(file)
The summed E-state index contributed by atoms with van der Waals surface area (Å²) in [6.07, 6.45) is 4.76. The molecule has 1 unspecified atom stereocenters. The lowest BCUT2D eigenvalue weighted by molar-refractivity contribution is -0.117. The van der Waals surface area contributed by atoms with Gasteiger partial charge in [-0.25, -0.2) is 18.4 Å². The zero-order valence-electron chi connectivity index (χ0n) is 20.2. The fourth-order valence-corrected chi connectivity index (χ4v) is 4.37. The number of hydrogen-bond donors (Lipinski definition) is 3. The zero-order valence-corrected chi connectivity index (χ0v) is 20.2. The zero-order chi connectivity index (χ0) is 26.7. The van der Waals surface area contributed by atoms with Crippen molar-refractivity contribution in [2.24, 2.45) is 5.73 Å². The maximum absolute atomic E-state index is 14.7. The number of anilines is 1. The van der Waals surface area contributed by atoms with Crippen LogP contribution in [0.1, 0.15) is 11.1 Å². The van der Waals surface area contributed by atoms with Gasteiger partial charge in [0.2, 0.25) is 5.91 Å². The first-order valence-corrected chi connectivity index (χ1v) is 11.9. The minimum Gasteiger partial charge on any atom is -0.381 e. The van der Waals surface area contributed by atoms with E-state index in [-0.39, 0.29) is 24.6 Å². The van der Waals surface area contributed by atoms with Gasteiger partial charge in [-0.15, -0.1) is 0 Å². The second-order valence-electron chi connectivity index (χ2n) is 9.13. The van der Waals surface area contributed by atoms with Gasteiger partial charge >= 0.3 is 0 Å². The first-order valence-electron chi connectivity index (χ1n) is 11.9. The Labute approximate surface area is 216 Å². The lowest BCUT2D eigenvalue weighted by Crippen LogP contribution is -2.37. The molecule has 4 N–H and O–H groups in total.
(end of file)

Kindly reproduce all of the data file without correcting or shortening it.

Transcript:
The summed E-state index contributed by atoms with van der Waals surface area (Å²) in [6.07, 6.45) is 4.76. The molecule has 1 unspecified atom stereocenters. The lowest BCUT2D eigenvalue weighted by molar-refractivity contribution is -0.117. The van der Waals surface area contributed by atoms with Gasteiger partial charge in [-0.25, -0.2) is 18.4 Å². The zero-order valence-electron chi connectivity index (χ0n) is 20.2. The fourth-order valence-corrected chi connectivity index (χ4v) is 4.37. The number of hydrogen-bond donors (Lipinski definition) is 3. The zero-order valence-corrected chi connectivity index (χ0v) is 20.2. The zero-order chi connectivity index (χ0) is 26.7. The van der Waals surface area contributed by atoms with Crippen molar-refractivity contribution in [2.24, 2.45) is 5.73 Å². The maximum absolute atomic E-state index is 14.7. The number of anilines is 1. The van der Waals surface area contributed by atoms with Crippen LogP contribution in [0.1, 0.15) is 11.1 Å². The van der Waals surface area contributed by atoms with Gasteiger partial charge in [0.2, 0.25) is 5.91 Å². The first-order valence-corrected chi connectivity index (χ1v) is 11.9. The minimum Gasteiger partial charge on any atom is -0.381 e. The van der Waals surface area contributed by atoms with E-state index in [-0.39, 0.29) is 24.6 Å². The van der Waals surface area contributed by atoms with Gasteiger partial charge in [-0.15, -0.1) is 0 Å². The second-order valence-electron chi connectivity index (χ2n) is 9.13. The van der Waals surface area contributed by atoms with Gasteiger partial charge >= 0.3 is 0 Å². The first-order valence-electron chi connectivity index (χ1n) is 11.9. The Labute approximate surface area is 216 Å². The lowest BCUT2D eigenvalue weighted by Crippen LogP contribution is -2.37. The molecule has 4 N–H and O–H groups in total.